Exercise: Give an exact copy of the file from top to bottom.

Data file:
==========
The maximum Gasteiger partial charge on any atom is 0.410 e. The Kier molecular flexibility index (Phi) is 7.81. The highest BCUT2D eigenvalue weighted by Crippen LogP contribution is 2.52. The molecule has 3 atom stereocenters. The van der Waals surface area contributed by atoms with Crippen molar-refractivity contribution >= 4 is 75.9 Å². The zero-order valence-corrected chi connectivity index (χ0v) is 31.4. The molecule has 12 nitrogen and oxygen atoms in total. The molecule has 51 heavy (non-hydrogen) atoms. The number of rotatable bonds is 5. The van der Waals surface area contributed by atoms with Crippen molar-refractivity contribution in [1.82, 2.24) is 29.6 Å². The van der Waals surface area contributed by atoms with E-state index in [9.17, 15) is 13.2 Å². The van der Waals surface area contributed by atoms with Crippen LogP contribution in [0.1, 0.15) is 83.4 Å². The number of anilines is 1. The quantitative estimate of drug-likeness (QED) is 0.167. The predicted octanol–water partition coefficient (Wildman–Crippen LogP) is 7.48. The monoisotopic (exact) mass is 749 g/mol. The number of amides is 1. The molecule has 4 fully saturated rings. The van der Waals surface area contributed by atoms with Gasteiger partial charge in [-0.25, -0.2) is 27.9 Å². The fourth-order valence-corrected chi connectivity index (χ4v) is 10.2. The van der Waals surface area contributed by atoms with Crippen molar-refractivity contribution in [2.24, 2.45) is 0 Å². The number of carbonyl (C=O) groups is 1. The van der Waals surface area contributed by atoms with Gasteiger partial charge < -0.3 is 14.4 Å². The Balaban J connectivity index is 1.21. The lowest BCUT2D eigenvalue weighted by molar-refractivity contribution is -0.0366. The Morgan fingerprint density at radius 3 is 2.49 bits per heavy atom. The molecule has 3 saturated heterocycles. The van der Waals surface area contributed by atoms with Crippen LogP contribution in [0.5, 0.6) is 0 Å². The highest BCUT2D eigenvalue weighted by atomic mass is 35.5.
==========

The maximum Gasteiger partial charge on any atom is 0.410 e. The Kier molecular flexibility index (Phi) is 7.81. The highest BCUT2D eigenvalue weighted by Crippen LogP contribution is 2.52. The molecule has 3 atom stereocenters. The van der Waals surface area contributed by atoms with Crippen molar-refractivity contribution >= 4 is 75.9 Å². The zero-order valence-corrected chi connectivity index (χ0v) is 31.4. The molecule has 12 nitrogen and oxygen atoms in total. The molecule has 51 heavy (non-hydrogen) atoms. The number of rotatable bonds is 5. The van der Waals surface area contributed by atoms with Crippen molar-refractivity contribution in [1.82, 2.24) is 29.6 Å². The van der Waals surface area contributed by atoms with E-state index in [9.17, 15) is 13.2 Å². The van der Waals surface area contributed by atoms with Crippen LogP contribution in [0.1, 0.15) is 83.4 Å². The number of anilines is 1. The quantitative estimate of drug-likeness (QED) is 0.167. The predicted octanol–water partition coefficient (Wildman–Crippen LogP) is 7.48. The monoisotopic (exact) mass is 749 g/mol. The number of amides is 1. The molecule has 4 fully saturated rings. The van der Waals surface area contributed by atoms with Gasteiger partial charge in [-0.25, -0.2) is 27.9 Å². The fourth-order valence-corrected chi connectivity index (χ4v) is 10.2. The van der Waals surface area contributed by atoms with Crippen molar-refractivity contribution in [2.24, 2.45) is 0 Å². The number of carbonyl (C=O) groups is 1. The van der Waals surface area contributed by atoms with Gasteiger partial charge < -0.3 is 14.4 Å². The Balaban J connectivity index is 1.21. The lowest BCUT2D eigenvalue weighted by molar-refractivity contribution is -0.0366. The Morgan fingerprint density at radius 3 is 2.49 bits per heavy atom. The molecule has 3 saturated heterocycles. The van der Waals surface area contributed by atoms with Crippen LogP contribution in [0.5, 0.6) is 0 Å². The highest BCUT2D eigenvalue weighted by atomic mass is 35.5.